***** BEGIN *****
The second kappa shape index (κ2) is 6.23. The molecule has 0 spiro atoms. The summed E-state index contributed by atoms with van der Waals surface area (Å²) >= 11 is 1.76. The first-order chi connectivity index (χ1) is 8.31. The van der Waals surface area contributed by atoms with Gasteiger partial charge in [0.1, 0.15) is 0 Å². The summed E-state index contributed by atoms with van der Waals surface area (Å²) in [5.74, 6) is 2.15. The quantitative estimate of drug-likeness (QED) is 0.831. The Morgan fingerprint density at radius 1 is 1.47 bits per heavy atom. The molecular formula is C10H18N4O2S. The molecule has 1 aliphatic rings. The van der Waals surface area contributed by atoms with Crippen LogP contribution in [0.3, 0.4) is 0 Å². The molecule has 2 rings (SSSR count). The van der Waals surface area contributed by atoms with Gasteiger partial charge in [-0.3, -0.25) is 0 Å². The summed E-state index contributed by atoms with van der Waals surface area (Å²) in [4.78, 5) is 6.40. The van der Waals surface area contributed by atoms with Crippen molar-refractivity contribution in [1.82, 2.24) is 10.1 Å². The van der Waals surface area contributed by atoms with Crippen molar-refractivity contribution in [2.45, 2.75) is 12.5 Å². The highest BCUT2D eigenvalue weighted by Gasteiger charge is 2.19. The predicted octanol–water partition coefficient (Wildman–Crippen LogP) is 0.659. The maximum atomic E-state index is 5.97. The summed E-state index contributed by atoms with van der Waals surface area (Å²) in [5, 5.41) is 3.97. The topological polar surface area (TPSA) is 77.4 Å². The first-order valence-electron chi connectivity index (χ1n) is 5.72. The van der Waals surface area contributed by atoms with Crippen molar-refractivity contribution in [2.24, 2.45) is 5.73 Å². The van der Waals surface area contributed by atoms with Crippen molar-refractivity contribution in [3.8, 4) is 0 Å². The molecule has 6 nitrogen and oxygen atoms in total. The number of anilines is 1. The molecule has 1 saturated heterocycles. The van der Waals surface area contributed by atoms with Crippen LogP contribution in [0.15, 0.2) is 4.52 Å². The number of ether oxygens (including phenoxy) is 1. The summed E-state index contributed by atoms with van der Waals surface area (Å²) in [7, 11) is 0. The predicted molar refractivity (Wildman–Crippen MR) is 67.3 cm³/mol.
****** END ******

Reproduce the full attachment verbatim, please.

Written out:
The second kappa shape index (κ2) is 6.23. The molecule has 0 spiro atoms. The summed E-state index contributed by atoms with van der Waals surface area (Å²) >= 11 is 1.76. The first-order chi connectivity index (χ1) is 8.31. The van der Waals surface area contributed by atoms with Gasteiger partial charge in [0.1, 0.15) is 0 Å². The summed E-state index contributed by atoms with van der Waals surface area (Å²) in [5.74, 6) is 2.15. The quantitative estimate of drug-likeness (QED) is 0.831. The Morgan fingerprint density at radius 1 is 1.47 bits per heavy atom. The molecular formula is C10H18N4O2S. The molecule has 1 aliphatic rings. The van der Waals surface area contributed by atoms with Crippen LogP contribution in [0.3, 0.4) is 0 Å². The molecule has 2 rings (SSSR count). The van der Waals surface area contributed by atoms with Gasteiger partial charge in [-0.3, -0.25) is 0 Å². The summed E-state index contributed by atoms with van der Waals surface area (Å²) in [4.78, 5) is 6.40. The van der Waals surface area contributed by atoms with Crippen molar-refractivity contribution in [1.82, 2.24) is 10.1 Å². The van der Waals surface area contributed by atoms with Crippen molar-refractivity contribution in [2.45, 2.75) is 12.5 Å². The highest BCUT2D eigenvalue weighted by Gasteiger charge is 2.19. The predicted octanol–water partition coefficient (Wildman–Crippen LogP) is 0.659. The maximum atomic E-state index is 5.97. The summed E-state index contributed by atoms with van der Waals surface area (Å²) in [5, 5.41) is 3.97. The topological polar surface area (TPSA) is 77.4 Å². The first-order valence-electron chi connectivity index (χ1n) is 5.72. The van der Waals surface area contributed by atoms with Crippen molar-refractivity contribution in [2.24, 2.45) is 5.73 Å². The van der Waals surface area contributed by atoms with Crippen molar-refractivity contribution in [3.8, 4) is 0 Å². The molecule has 6 nitrogen and oxygen atoms in total. The number of anilines is 1. The molecule has 1 saturated heterocycles. The van der Waals surface area contributed by atoms with Crippen LogP contribution in [0.15, 0.2) is 4.52 Å². The number of ether oxygens (including phenoxy) is 1. The summed E-state index contributed by atoms with van der Waals surface area (Å²) in [7, 11) is 0. The predicted molar refractivity (Wildman–Crippen MR) is 67.3 cm³/mol.